You have been mislead by the "|.|" notation; although the symbol is the same, the meaning is very different in the real and complex cases. Your equation ##\int dg/g = \ln |g|## is false when ##g## is complex. In fact ##g = \cos(\theta) + i \sin(\theta)## satisfies ##|g| = 1 ## for all ##\theta##.


I cannot understand why you refuse to use the series expansion approach. Has somebody told you that you are not allowed to do that?
 
  • #7
HallsofIvy
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I should have said "(1) Show that they satisfy the same second order differential equation" rather than have the same second derivative (they do but you have to use the statement you want to prove to show that).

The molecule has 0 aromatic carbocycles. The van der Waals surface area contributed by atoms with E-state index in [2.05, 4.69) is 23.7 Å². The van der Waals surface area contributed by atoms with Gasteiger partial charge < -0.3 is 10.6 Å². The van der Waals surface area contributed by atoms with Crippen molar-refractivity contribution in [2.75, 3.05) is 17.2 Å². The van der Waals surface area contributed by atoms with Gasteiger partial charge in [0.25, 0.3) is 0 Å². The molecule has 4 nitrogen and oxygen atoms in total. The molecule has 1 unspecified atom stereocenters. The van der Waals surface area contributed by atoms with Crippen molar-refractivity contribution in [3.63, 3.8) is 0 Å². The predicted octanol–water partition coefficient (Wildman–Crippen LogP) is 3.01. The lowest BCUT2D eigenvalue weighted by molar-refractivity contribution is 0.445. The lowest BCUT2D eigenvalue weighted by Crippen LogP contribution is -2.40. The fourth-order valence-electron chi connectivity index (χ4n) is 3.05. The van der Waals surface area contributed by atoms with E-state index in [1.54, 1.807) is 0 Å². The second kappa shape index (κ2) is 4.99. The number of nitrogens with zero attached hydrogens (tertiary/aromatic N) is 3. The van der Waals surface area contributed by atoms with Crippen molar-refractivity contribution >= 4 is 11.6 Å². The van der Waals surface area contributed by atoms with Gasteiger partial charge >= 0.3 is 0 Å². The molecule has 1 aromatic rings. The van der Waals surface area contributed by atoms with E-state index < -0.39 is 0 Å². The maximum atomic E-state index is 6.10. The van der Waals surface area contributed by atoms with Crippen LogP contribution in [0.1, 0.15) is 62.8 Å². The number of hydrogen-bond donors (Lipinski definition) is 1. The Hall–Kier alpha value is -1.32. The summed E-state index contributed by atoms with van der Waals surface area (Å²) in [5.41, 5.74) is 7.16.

The first derivative of [itex]y= e^{i\theta}[/itex] is [itex]y'= ie^{i\theta}[/itex] and the second derivative is [itex]y''= -e^{i\theta}= -y[/itex].

The first derivative of [itex]y= cos(\theta)+ isin(\theta)[/itex] is [itex]y'= -sin(\theta)+ icos(\theta)[/itex] and the second derivative is [itex]y''= -cos(\theta)- isin(\theta)= -y[/itex].

Since both functions satisfy [itex]y''= -y[/itex], it is sufficient to show that they have the same value and first derivative at [itex]\theta= 0[/itex].
 
  • #8
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You have been mislead by the "|.|" notation; although the symbol is the same, the meaning is very different in the real and complex cases. Your equation ##\int dg/g = \ln |g|## is false when ##g## is complex. In fact ##g = \cos(\theta) + i \sin(\theta)## satisfies ##|g| = 1 ## for all ##\theta##.